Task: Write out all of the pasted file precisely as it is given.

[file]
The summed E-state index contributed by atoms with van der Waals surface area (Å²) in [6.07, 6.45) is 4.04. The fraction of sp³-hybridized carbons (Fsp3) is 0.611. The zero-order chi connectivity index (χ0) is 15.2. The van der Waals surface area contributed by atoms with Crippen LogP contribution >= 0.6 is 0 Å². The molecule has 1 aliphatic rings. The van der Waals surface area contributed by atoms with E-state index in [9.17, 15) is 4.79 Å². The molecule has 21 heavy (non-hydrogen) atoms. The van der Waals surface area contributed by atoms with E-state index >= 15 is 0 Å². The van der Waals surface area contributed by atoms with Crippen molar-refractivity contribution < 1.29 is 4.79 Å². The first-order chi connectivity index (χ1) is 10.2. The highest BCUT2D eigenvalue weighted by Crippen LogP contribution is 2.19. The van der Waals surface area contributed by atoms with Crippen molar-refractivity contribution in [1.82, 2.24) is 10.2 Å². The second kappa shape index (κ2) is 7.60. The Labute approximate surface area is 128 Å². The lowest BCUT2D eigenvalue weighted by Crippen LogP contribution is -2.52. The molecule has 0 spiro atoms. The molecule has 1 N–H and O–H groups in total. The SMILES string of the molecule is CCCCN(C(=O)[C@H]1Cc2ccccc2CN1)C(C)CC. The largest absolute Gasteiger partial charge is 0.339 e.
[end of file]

The summed E-state index contributed by atoms with van der Waals surface area (Å²) in [6.07, 6.45) is 4.04. The fraction of sp³-hybridized carbons (Fsp3) is 0.611. The zero-order chi connectivity index (χ0) is 15.2. The van der Waals surface area contributed by atoms with Crippen LogP contribution >= 0.6 is 0 Å². The molecule has 1 aliphatic rings. The van der Waals surface area contributed by atoms with E-state index in [9.17, 15) is 4.79 Å². The molecule has 21 heavy (non-hydrogen) atoms. The van der Waals surface area contributed by atoms with E-state index >= 15 is 0 Å². The van der Waals surface area contributed by atoms with Crippen molar-refractivity contribution < 1.29 is 4.79 Å². The first-order chi connectivity index (χ1) is 10.2. The highest BCUT2D eigenvalue weighted by Crippen LogP contribution is 2.19. The van der Waals surface area contributed by atoms with Crippen molar-refractivity contribution in [1.82, 2.24) is 10.2 Å². The second kappa shape index (κ2) is 7.60. The Labute approximate surface area is 128 Å². The lowest BCUT2D eigenvalue weighted by Crippen LogP contribution is -2.52. The molecule has 0 spiro atoms. The molecule has 1 N–H and O–H groups in total. The SMILES string of the molecule is CCCCN(C(=O)[C@H]1Cc2ccccc2CN1)C(C)CC. The largest absolute Gasteiger partial charge is 0.339 e.